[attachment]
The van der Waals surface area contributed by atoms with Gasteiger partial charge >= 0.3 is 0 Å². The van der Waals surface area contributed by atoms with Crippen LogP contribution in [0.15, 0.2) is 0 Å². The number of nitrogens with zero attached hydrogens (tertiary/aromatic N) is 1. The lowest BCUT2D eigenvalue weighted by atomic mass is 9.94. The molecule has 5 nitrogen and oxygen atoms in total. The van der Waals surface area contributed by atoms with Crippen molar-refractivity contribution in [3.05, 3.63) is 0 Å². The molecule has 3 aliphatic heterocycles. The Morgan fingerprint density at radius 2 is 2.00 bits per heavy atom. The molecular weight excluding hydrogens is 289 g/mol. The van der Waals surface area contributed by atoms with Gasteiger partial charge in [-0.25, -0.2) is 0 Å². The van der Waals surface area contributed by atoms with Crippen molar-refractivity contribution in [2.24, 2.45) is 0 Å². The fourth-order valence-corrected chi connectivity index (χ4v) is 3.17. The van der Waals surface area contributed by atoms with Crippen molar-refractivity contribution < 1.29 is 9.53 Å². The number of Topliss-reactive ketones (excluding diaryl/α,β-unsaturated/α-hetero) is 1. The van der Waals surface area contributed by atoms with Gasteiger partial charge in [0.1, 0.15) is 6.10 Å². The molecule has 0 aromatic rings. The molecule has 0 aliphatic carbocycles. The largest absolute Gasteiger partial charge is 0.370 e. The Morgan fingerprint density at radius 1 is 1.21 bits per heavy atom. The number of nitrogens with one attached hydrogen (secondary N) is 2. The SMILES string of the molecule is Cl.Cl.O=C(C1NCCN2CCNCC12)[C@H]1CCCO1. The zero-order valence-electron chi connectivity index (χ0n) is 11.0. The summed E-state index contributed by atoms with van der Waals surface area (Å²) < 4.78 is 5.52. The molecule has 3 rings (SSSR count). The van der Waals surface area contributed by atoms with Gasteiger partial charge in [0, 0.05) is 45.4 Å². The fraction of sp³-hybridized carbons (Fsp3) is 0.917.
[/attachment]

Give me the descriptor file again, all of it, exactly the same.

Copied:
The van der Waals surface area contributed by atoms with Gasteiger partial charge >= 0.3 is 0 Å². The van der Waals surface area contributed by atoms with Crippen LogP contribution in [0.15, 0.2) is 0 Å². The number of nitrogens with zero attached hydrogens (tertiary/aromatic N) is 1. The lowest BCUT2D eigenvalue weighted by atomic mass is 9.94. The molecule has 5 nitrogen and oxygen atoms in total. The van der Waals surface area contributed by atoms with Crippen molar-refractivity contribution in [3.05, 3.63) is 0 Å². The molecule has 3 aliphatic heterocycles. The Morgan fingerprint density at radius 2 is 2.00 bits per heavy atom. The molecular weight excluding hydrogens is 289 g/mol. The van der Waals surface area contributed by atoms with Gasteiger partial charge in [-0.25, -0.2) is 0 Å². The van der Waals surface area contributed by atoms with Crippen molar-refractivity contribution in [2.24, 2.45) is 0 Å². The fourth-order valence-corrected chi connectivity index (χ4v) is 3.17. The van der Waals surface area contributed by atoms with Crippen molar-refractivity contribution < 1.29 is 9.53 Å². The number of Topliss-reactive ketones (excluding diaryl/α,β-unsaturated/α-hetero) is 1. The van der Waals surface area contributed by atoms with Gasteiger partial charge in [0.1, 0.15) is 6.10 Å². The molecule has 0 aromatic rings. The molecule has 0 aliphatic carbocycles. The largest absolute Gasteiger partial charge is 0.370 e. The Morgan fingerprint density at radius 1 is 1.21 bits per heavy atom. The number of nitrogens with one attached hydrogen (secondary N) is 2. The SMILES string of the molecule is Cl.Cl.O=C(C1NCCN2CCNCC12)[C@H]1CCCO1. The zero-order valence-electron chi connectivity index (χ0n) is 11.0. The summed E-state index contributed by atoms with van der Waals surface area (Å²) < 4.78 is 5.52. The molecule has 3 rings (SSSR count). The van der Waals surface area contributed by atoms with Gasteiger partial charge in [0, 0.05) is 45.4 Å². The fraction of sp³-hybridized carbons (Fsp3) is 0.917.